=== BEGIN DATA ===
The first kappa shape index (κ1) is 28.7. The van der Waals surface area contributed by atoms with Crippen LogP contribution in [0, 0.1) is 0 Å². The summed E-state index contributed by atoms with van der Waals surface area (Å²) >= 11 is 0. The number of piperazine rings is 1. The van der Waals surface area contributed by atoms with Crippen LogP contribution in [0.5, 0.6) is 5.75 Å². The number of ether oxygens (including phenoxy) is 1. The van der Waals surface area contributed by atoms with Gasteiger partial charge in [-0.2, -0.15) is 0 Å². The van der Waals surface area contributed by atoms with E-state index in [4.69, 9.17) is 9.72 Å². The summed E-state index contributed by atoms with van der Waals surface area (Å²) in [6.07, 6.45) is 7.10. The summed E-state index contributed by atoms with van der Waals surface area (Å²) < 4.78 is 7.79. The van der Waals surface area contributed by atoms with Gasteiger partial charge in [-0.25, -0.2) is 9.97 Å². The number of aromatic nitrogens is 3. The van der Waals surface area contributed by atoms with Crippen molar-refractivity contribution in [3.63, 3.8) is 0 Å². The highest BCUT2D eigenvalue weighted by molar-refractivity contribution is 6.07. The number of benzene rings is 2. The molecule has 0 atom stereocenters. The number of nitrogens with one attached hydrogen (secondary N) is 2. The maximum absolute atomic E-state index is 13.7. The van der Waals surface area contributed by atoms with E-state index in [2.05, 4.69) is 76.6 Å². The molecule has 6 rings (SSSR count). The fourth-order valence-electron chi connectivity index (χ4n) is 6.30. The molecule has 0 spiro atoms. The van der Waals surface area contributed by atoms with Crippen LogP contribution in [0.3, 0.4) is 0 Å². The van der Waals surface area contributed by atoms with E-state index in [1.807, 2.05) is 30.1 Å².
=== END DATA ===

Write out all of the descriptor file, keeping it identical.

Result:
The first kappa shape index (κ1) is 28.7. The van der Waals surface area contributed by atoms with Crippen LogP contribution in [0, 0.1) is 0 Å². The summed E-state index contributed by atoms with van der Waals surface area (Å²) >= 11 is 0. The number of piperazine rings is 1. The van der Waals surface area contributed by atoms with Crippen LogP contribution in [0.5, 0.6) is 5.75 Å². The number of ether oxygens (including phenoxy) is 1. The van der Waals surface area contributed by atoms with Gasteiger partial charge in [-0.2, -0.15) is 0 Å². The van der Waals surface area contributed by atoms with E-state index in [4.69, 9.17) is 9.72 Å². The summed E-state index contributed by atoms with van der Waals surface area (Å²) in [6.07, 6.45) is 7.10. The summed E-state index contributed by atoms with van der Waals surface area (Å²) < 4.78 is 7.79. The van der Waals surface area contributed by atoms with Gasteiger partial charge in [-0.25, -0.2) is 9.97 Å². The number of aromatic nitrogens is 3. The van der Waals surface area contributed by atoms with Crippen molar-refractivity contribution in [3.63, 3.8) is 0 Å². The highest BCUT2D eigenvalue weighted by molar-refractivity contribution is 6.07. The number of benzene rings is 2. The molecule has 0 atom stereocenters. The number of nitrogens with one attached hydrogen (secondary N) is 2. The maximum absolute atomic E-state index is 13.7. The van der Waals surface area contributed by atoms with E-state index in [2.05, 4.69) is 76.6 Å². The molecule has 6 rings (SSSR count). The fourth-order valence-electron chi connectivity index (χ4n) is 6.30. The molecule has 0 spiro atoms. The van der Waals surface area contributed by atoms with Crippen LogP contribution in [0.3, 0.4) is 0 Å². The van der Waals surface area contributed by atoms with E-state index in [1.807, 2.05) is 30.1 Å².